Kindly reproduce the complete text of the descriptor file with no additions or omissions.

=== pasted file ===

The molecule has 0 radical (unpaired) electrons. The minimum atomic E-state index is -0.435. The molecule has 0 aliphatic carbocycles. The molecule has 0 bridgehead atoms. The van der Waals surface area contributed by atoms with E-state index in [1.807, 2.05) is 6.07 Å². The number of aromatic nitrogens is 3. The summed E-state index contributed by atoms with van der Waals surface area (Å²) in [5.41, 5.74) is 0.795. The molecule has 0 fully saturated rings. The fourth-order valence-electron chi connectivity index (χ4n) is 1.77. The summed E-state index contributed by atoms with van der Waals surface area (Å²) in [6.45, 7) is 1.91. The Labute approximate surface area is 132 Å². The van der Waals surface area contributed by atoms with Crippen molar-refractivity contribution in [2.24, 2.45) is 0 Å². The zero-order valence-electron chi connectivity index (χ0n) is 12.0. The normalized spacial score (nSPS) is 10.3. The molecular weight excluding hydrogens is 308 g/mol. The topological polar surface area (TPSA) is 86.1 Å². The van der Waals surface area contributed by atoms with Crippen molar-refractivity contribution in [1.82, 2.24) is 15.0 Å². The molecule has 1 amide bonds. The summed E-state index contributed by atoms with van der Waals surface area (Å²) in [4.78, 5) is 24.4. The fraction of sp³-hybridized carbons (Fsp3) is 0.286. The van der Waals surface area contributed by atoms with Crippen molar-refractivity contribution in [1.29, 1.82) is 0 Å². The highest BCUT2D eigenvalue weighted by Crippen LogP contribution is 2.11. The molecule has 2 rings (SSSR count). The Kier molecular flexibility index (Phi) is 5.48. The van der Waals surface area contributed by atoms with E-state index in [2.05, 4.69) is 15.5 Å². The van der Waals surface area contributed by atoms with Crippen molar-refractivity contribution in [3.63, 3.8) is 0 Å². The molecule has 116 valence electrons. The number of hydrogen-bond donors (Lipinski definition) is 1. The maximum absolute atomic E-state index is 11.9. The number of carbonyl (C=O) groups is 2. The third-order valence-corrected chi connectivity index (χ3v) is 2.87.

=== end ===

The molecule has 0 radical (unpaired) electrons. The minimum atomic E-state index is -0.435. The molecule has 0 aliphatic carbocycles. The molecule has 0 bridgehead atoms. The van der Waals surface area contributed by atoms with E-state index in [1.807, 2.05) is 6.07 Å². The number of aromatic nitrogens is 3. The summed E-state index contributed by atoms with van der Waals surface area (Å²) in [5.41, 5.74) is 0.795. The molecule has 0 fully saturated rings. The fourth-order valence-electron chi connectivity index (χ4n) is 1.77. The summed E-state index contributed by atoms with van der Waals surface area (Å²) in [6.45, 7) is 1.91. The Labute approximate surface area is 132 Å². The van der Waals surface area contributed by atoms with Crippen molar-refractivity contribution in [2.24, 2.45) is 0 Å². The zero-order valence-electron chi connectivity index (χ0n) is 12.0. The normalized spacial score (nSPS) is 10.3. The molecular weight excluding hydrogens is 308 g/mol. The topological polar surface area (TPSA) is 86.1 Å². The van der Waals surface area contributed by atoms with Crippen molar-refractivity contribution in [1.82, 2.24) is 15.0 Å². The molecule has 1 amide bonds. The summed E-state index contributed by atoms with van der Waals surface area (Å²) in [4.78, 5) is 24.4. The fraction of sp³-hybridized carbons (Fsp3) is 0.286. The van der Waals surface area contributed by atoms with Crippen molar-refractivity contribution in [1.29, 1.82) is 0 Å². The highest BCUT2D eigenvalue weighted by Crippen LogP contribution is 2.11. The molecule has 2 rings (SSSR count). The Kier molecular flexibility index (Phi) is 5.48. The van der Waals surface area contributed by atoms with E-state index in [2.05, 4.69) is 15.5 Å². The van der Waals surface area contributed by atoms with Crippen molar-refractivity contribution in [3.63, 3.8) is 0 Å². The molecule has 116 valence electrons. The number of hydrogen-bond donors (Lipinski definition) is 1. The maximum absolute atomic E-state index is 11.9. The number of carbonyl (C=O) groups is 2. The third-order valence-corrected chi connectivity index (χ3v) is 2.87.